The first thing to consider when considering a new or updated website is the purpose of your site. Most small businesses and other organizations have a website and virtually all medium and large enterprises have a website. It is intuitive that a nice-looking website helps makes an organization look legitimate, helps them get found in search results and often is the first impression someone has with a company. These are now table stakes for conducting business. Building out a website doesn’t stop there and it’s important to consider the goals of your website from the earliest stages. As this will have important implications throughout the entire website design and development process, it is worthwhile investing time into articulating these goals. There are many goals that may be considered, but they often boil down to a few high-level categories. Not all categories are relevant to every business, and often a business will have multiple goals – the primary goal and supporting secondary goals. For high level goals consider the following:
The Branding Website
The primary goal is to get your name out there. A cornerstone of marketing is that familiarity helps form purchase decisions. Consciously or sub-consciously people are more inclined to purchase from or conduct business with businesses which are familiar. In this way, a website functions similarly to, or along side other marketing initiatives (such as print, radio or television advertising). In many cases new businesses can only afford to spend a limited amount on their marketing initiatives, making a website the first and one of the most cost-effective steps in their marketing plan.
Goals for this type of site include achieving high rankings in search results for particular keywords. Other supporting goals that are based on metrics such as time spent on a page or unique visitors can help you gauge the effectiveness of the site.
The Lead Generation Website
Most businesses want to see a large volume of traffic on their websites; it shows the business is getting attention and awareness. If you’re not selling directly through your website, consider what you want your potential customers to do once you have them as a captive audience. Often the answer to this will be for them to initiate their customer journey. This is often represented by the interest and consideration stages in the sales funnel model. A powerful call to action may be to sign up for your email newsletter (and thus allowing you to collect a list of qualified leads). A recurring stream of pre-qualified and self-selected prospective customers can be a very powerful tool for closing sales. If your business’ success depends on people coming to your business in person, such as a restaurant or hairdresser, the call to action may be to view the hours of operation and book a reservation. Each business has a unique set of needs and it’s essential to determine which actions are most valuable for your business at the beginning of a website design and development project.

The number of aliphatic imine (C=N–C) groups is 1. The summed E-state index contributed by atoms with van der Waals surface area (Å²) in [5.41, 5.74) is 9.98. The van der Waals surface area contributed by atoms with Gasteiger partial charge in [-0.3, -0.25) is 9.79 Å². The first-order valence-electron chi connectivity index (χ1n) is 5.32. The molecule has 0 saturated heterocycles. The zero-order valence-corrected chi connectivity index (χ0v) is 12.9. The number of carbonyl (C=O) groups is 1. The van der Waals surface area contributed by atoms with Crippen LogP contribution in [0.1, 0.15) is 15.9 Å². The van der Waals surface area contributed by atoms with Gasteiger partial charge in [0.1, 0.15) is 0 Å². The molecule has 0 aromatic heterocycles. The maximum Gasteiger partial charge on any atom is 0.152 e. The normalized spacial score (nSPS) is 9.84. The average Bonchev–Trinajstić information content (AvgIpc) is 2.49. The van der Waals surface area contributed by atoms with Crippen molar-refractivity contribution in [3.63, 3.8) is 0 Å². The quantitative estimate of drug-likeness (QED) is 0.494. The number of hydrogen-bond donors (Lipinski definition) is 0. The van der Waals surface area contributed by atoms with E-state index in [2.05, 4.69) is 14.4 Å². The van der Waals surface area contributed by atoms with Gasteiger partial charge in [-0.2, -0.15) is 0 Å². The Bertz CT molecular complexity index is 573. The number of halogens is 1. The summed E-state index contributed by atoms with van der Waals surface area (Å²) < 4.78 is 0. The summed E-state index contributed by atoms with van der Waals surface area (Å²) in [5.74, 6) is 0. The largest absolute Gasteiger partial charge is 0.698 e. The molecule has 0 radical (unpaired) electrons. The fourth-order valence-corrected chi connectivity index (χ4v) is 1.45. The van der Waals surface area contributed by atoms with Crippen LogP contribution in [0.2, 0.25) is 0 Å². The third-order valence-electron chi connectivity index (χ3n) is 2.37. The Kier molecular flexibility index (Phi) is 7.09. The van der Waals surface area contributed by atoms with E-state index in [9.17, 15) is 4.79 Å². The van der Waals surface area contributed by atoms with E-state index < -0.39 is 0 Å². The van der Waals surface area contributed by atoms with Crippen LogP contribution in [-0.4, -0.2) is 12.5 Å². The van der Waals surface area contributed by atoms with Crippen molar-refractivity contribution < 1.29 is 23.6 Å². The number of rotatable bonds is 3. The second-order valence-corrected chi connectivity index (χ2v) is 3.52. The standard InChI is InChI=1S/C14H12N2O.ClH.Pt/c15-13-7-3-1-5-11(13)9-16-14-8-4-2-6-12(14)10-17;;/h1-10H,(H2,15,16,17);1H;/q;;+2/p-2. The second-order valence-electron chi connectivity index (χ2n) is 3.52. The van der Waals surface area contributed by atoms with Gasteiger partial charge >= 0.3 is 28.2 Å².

A common primary conversion goal for this type of site is a number of users who sign up for a newsletter, submit a contact form or call the sales team. A supporting goal may be the number of people who start to follow you on social media.
The E-Commerce Website
Many businesses offer their products and services for sale on-line. This may be as a supplemental sales channel to a conventional storefront or may be their exclusively sales channel. There are two main drivers which set electronic commerce apart from their non-virtual counterparts.
The first advantage is the potential to reach many more clients over a larger geographic area 24/7 without needing to expand your physical footprint. A larger market represents more opportunity and more potential customers.